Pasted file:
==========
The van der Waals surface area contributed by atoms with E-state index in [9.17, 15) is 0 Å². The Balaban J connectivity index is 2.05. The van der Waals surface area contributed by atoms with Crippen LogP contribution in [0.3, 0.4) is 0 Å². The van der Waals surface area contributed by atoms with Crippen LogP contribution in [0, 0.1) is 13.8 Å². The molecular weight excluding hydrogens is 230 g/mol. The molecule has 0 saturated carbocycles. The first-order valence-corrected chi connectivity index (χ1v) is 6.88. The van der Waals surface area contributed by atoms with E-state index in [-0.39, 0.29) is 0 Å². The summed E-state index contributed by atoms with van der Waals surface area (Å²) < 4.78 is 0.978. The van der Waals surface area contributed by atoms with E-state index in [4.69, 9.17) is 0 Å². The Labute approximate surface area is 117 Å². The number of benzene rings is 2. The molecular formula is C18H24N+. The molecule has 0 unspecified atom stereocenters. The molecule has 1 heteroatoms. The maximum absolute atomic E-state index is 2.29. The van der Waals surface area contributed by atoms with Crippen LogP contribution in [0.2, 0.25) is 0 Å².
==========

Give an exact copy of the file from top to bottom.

The van der Waals surface area contributed by atoms with E-state index in [9.17, 15) is 0 Å². The Balaban J connectivity index is 2.05. The van der Waals surface area contributed by atoms with Crippen LogP contribution in [0.3, 0.4) is 0 Å². The van der Waals surface area contributed by atoms with Crippen LogP contribution in [0, 0.1) is 13.8 Å². The molecular weight excluding hydrogens is 230 g/mol. The molecule has 0 saturated carbocycles. The first-order valence-corrected chi connectivity index (χ1v) is 6.88. The van der Waals surface area contributed by atoms with E-state index in [-0.39, 0.29) is 0 Å². The summed E-state index contributed by atoms with van der Waals surface area (Å²) < 4.78 is 0.978. The van der Waals surface area contributed by atoms with E-state index in [4.69, 9.17) is 0 Å². The Labute approximate surface area is 117 Å². The number of benzene rings is 2. The molecular formula is C18H24N+. The molecule has 0 unspecified atom stereocenters. The molecule has 1 heteroatoms. The maximum absolute atomic E-state index is 2.29. The van der Waals surface area contributed by atoms with Crippen LogP contribution in [0.2, 0.25) is 0 Å².